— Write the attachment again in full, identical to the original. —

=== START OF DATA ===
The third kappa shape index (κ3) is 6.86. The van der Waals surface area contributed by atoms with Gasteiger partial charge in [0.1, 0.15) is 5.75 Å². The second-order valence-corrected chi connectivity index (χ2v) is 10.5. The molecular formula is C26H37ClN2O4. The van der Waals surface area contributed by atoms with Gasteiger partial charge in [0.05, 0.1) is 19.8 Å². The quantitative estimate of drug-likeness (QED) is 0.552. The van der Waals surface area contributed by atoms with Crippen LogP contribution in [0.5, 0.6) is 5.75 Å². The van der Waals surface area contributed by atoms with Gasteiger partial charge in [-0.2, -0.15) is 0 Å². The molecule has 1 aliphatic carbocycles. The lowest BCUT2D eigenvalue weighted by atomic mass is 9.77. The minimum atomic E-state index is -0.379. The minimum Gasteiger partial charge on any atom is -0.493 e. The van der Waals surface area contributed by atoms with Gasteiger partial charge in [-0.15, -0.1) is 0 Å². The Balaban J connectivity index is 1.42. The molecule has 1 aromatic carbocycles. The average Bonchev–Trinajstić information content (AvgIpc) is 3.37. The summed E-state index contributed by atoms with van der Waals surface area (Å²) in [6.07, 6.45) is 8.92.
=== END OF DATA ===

The third kappa shape index (κ3) is 6.86. The van der Waals surface area contributed by atoms with Gasteiger partial charge in [0.1, 0.15) is 5.75 Å². The second-order valence-corrected chi connectivity index (χ2v) is 10.5. The molecular formula is C26H37ClN2O4. The van der Waals surface area contributed by atoms with Gasteiger partial charge in [0.05, 0.1) is 19.8 Å². The quantitative estimate of drug-likeness (QED) is 0.552. The van der Waals surface area contributed by atoms with Crippen LogP contribution in [0.5, 0.6) is 5.75 Å². The van der Waals surface area contributed by atoms with Gasteiger partial charge in [-0.2, -0.15) is 0 Å². The molecule has 1 aliphatic carbocycles. The lowest BCUT2D eigenvalue weighted by atomic mass is 9.77. The minimum atomic E-state index is -0.379. The minimum Gasteiger partial charge on any atom is -0.493 e. The van der Waals surface area contributed by atoms with Gasteiger partial charge in [-0.15, -0.1) is 0 Å². The Balaban J connectivity index is 1.42. The molecule has 1 aromatic carbocycles. The average Bonchev–Trinajstić information content (AvgIpc) is 3.37. The summed E-state index contributed by atoms with van der Waals surface area (Å²) in [6.07, 6.45) is 8.92.